Unframing and reframing shanshui




Liu, Yang

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This dissertation explores the philosophical and aesthetic continuities and changes of the shanshui genre and the ongoing relevance of Chinese philosophy, in particular Daoism, within a subfield of modern and contemporary Chinese art. This dissertation has been created in dialogue with these traditions. Reflections on how this research has impacted my own art practise is intertwined with the historical and analytical discussion. This multi-threaded, multi-disciplinary dissertation has been written as a form of dialectical discourse which employs both analytical and personal writing. As such it combines elements of visual art-making as both artistic expression and research process; art historical research and analysis; and, ongoing self-reflections around both practices. In addition to the analysis of the art of a selection of contemporary Chinese artists, my art-based research led to the creation and discussion of a series of artworks, including the core painting series and exhibition titled, For a Moment, Silence in 2016. My research led me to the conclusion that shanshui is much more than a traditional visual form in Chinese art history for it offers a unique modality of thinking, perceiving and engaging. This, in turn, is based on a fundamental and dynamic perception of the interrelatedness of all things in the world, a perception which is embedded in a classical Chinese worldview. I demonstrate from various angles that by connecting the personal with the art historical, as well as with a philosophical and a pragmatic understanding of traditional Chinese philosophy, the experience of shanshui can be internalized through contemporary art practice as a method of reflective and experiential learning.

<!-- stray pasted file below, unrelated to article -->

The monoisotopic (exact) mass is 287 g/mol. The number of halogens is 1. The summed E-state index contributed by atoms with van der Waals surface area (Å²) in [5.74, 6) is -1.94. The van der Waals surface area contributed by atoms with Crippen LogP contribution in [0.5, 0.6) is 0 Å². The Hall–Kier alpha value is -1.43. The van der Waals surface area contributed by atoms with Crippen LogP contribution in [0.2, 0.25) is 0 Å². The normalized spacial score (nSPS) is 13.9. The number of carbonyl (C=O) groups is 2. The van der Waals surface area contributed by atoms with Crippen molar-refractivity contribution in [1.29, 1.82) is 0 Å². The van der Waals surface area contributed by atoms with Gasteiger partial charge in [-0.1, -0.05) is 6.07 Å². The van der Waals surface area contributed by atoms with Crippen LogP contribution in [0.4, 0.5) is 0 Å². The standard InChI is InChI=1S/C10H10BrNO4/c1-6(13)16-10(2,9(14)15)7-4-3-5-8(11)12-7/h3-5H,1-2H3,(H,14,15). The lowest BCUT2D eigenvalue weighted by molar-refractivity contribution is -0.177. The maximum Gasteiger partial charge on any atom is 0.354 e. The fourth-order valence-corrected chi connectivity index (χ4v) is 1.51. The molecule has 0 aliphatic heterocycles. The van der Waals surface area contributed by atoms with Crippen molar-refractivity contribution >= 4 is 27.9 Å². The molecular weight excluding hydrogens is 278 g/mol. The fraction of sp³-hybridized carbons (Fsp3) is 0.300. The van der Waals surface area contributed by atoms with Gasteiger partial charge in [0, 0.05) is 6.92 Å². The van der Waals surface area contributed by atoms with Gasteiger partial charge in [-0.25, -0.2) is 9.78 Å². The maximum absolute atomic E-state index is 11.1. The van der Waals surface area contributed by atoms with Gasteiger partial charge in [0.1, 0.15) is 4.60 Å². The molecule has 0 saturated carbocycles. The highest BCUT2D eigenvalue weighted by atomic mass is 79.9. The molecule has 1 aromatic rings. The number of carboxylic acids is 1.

shanshui, Chinese Art History, daoism, art-as-research methodology, fengjing, landscape